‘Absolutely no confusion’

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Kashmir’s top cop Shiv Murari Sahai talks about policing in an interview with Abdul Mohamin. Excerpts.
Kashmir Life: How has Jammu and Kashmir police progressed so far, particularly in dealing with crime and militancy besides maintaining law and order?

Shiv Murari Sahai: J&K Police has been at the forefront in dealing with crime, militancy and, law and order. We have successfully tackled the terrorist activities particularly in Srinagar and the graph of violence has subsided substantially. On the crime front the investigation has suffered because of the agitation but we are picking up. We have solved several murder cases like that of Nazir Teli of Pattan and a lot of theft cases.

KL: Do you feel that focus on one area, say law and order, affects dealing with other areas of policing?
SS: Obviously it has an impact. There should be an element of normalcy to conduct the investigations. Since the situation in the valley has improved we have devoted our time to deal with other issues and that is why we have solved several crime related cases.

KL: How, in your opinion, have the police fared, working under conflicting pressures they face from their officers and general public to deal with fragile situations?
SS: The mandate of police is very clear. As far as our task is concerned there is absolutely no confusion. The directions from the government are very clear. If you’re talking about the pressure then there have been assaults on police personnel who were travelling to their homes. Their houses were attacked, their private vehicles burnt. This was all done to demoralise them.

KL: What is police’s normal course of action when a juvenile is suspected to have gone against the law?
SS: In most of the cases where juveniles were involved, we have let them go. There was one case, which we recovered (arrested) later on, that he was not juvenile. Again we have asked for the verification (of his age). The most recent case you must be talking about is the guy from Anantnag, Faizan. The document his parents have shown, as per us is not correct. Medical examinations reveal that he is closer to 18.

KL: What measures are in place to detain juveniles while abiding by the laws governing detention of juveniles?
SS: Government is alive to the problem and they are considering it. Most of them have been let off. If we rely only on the school certificates you know how much authentic they are. School will go by what they are told. There is no real way to determine the biological age. As far as conduct of juvenile is concerned he is mature at the age of seventeen or eighteen. He can conduct the crime that is why there is Juvenile justice Act. The law itself acknowledges that people of this age are capable of committing the crime.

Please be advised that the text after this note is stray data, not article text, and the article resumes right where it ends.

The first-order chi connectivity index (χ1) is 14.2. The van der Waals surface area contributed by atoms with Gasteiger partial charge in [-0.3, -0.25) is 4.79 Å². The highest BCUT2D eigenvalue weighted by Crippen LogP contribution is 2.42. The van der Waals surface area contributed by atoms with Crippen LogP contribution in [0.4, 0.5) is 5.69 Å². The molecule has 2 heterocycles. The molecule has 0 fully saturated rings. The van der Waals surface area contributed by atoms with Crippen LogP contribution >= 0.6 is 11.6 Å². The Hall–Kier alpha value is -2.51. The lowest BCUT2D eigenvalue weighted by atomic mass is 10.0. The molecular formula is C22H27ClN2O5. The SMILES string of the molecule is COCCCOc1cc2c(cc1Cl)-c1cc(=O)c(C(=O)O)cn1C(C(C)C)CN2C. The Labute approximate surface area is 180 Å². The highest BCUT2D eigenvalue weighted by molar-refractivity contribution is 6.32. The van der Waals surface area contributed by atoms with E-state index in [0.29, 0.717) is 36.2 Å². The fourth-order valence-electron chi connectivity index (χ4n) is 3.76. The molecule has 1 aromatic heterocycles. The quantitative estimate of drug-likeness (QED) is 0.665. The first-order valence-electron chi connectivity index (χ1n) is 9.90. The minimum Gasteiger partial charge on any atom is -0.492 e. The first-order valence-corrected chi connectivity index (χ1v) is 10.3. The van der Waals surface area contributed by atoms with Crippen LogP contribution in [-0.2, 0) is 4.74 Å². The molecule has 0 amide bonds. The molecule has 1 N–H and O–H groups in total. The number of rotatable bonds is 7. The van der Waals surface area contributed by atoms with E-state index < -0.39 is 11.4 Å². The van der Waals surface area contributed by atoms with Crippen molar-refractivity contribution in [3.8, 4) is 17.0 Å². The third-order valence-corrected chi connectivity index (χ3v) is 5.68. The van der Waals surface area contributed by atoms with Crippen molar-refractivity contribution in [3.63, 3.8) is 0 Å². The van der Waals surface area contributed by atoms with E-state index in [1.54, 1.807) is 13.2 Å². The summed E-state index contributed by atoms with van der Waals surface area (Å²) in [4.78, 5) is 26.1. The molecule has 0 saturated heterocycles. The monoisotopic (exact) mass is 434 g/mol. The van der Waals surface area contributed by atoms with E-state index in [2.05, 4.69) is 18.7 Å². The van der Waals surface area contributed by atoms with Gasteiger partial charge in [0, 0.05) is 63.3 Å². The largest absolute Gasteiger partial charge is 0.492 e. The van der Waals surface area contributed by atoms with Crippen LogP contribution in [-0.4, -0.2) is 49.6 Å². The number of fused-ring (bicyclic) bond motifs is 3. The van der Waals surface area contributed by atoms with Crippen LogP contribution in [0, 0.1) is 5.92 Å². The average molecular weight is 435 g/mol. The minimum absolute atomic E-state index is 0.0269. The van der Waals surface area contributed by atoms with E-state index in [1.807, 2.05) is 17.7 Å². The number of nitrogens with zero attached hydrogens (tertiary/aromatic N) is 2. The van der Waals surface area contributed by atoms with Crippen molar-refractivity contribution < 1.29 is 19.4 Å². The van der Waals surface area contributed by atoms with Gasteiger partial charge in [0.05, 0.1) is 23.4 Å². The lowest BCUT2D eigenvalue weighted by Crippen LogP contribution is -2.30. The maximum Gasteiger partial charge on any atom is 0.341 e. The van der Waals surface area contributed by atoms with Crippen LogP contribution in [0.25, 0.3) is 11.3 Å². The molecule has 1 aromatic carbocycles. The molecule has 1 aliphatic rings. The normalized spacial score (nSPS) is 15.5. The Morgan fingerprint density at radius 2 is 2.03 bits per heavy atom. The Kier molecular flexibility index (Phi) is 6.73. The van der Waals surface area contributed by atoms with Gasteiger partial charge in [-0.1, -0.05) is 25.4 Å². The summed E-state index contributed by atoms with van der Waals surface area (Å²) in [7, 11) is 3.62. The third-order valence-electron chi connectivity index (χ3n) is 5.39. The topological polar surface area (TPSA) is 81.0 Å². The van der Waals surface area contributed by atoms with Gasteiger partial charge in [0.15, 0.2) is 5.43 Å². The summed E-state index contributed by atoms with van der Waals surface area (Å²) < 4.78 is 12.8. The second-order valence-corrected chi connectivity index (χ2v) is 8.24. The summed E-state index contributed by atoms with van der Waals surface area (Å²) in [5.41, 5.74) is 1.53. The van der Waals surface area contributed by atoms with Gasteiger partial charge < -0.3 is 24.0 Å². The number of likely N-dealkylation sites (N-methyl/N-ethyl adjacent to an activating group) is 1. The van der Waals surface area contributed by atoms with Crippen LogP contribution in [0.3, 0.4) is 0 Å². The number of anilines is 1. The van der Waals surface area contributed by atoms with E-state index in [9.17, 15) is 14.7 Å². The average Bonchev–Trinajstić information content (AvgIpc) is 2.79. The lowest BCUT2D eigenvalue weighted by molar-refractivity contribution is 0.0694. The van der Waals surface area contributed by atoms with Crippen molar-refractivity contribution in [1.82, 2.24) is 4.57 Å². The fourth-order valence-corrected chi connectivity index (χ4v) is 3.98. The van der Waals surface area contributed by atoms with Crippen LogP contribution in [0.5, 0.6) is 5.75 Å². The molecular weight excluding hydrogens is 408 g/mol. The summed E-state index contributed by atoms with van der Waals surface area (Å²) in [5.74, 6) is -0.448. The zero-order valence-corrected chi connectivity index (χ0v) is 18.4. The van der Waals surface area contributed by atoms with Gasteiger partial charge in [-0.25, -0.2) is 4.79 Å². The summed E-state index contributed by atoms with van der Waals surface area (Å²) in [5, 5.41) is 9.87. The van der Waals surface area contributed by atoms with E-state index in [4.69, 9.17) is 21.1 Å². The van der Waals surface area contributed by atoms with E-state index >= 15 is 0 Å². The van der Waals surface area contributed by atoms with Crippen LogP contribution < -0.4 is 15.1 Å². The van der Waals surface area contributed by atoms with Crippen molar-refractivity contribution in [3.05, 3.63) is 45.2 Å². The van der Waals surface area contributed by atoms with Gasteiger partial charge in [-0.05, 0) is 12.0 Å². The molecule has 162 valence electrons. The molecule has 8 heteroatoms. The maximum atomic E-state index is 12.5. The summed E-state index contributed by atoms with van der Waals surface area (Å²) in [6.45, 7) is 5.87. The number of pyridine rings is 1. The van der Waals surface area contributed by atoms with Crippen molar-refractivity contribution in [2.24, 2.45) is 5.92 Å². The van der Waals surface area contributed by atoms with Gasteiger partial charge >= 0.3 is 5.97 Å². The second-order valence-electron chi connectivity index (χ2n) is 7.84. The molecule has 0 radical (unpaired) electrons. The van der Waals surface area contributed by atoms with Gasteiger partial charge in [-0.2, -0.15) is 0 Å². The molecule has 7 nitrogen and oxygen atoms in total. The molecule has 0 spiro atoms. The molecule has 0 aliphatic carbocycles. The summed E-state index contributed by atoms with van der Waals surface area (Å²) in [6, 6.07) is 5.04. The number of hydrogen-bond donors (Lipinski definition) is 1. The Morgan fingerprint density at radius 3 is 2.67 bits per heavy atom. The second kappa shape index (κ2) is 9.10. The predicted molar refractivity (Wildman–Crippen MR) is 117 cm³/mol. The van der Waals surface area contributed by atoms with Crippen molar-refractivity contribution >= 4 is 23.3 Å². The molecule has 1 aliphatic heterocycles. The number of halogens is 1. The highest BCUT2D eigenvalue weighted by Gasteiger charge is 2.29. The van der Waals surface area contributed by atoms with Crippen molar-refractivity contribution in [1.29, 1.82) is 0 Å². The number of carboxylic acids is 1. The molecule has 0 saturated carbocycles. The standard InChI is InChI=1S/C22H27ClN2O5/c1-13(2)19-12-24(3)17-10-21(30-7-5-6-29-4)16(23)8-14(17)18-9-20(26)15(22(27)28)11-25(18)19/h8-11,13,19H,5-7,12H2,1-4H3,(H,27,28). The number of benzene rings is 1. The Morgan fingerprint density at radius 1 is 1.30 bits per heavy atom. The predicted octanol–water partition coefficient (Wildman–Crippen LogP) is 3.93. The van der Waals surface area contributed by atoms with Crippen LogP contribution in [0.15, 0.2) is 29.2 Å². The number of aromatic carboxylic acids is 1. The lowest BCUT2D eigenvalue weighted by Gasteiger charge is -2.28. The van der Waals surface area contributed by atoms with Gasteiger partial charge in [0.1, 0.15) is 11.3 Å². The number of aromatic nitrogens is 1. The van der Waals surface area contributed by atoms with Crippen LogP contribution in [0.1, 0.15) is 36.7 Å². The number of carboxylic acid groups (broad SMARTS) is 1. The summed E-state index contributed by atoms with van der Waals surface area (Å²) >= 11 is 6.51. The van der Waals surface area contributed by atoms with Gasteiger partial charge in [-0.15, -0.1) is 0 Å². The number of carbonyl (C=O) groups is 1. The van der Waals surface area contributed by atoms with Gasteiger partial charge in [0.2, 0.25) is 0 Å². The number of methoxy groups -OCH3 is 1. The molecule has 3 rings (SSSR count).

KL: The government has paid compensation to most of the victims of summer unrest of 2010 saying that they were civilians. Keeping this in view have you found any policeman guilty in those killings?
SS: Compensation has nothing to do with conduct of police. Compensation has been paid as an acknowledgment of the fact that they have suffered for whatever reasons. Culpability of police in such cases is a totally different issue. Wherever there have been allegations of culpability of police we have investigated.

KL: The court has ordered the identification of the policeman/ men who fired the firearm that killed Tufail Mattoo. Will the police be able to identify the policeman?
SS: Investigation is going on but I do not know the current status.

KL: Does the police intend to reach out to the people particularly youth?
SS: We have opened several youth clubs. We are also trying to hold youth conferences across the valley to know what their aspirations are and how police can help them to achieve their goals.

KL: Apart from the youth there are a lot of people who have grievances with the police. What about them?
SS: We are conducting civil society meetings. These meets are open forums. We get variety of feedbacks. There are a lot of complaints by people about their daily problems. Whatever we can do at our level we do that and also take up matter with other departments for quick redressal.

KL: What is the scenario of militant activity?
SS: The militant activity in most of the urban centres including Srinagar has gone down. However, they still have the capability to strike. We are able to deal with them because of the cooperation of people. But there are a few pockets where they are still active.

KL: Such as?
SS: Militancy in Kashmir has by and large come under control, but the pockets that come to our mind are Sopore, Tral, upper reaches of Shopian, Pulwama and Bandipora.

KL: Is police introducing new non-lethal weapons to deal with law and order situations, where police is face to face with civilians?
SS: We are already in possession of anti-riot weapons and we will continue to have non-lethal anti-riot weapons. We are also training our personnel to use them in an effective way. At our own place we are trying to overcome our shortcomings.
 
KL: What about the forensic support in investigating different crimes?
SS: This area needs a lot of improvement.

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A journalist with seven years of working experience in Kashmir.

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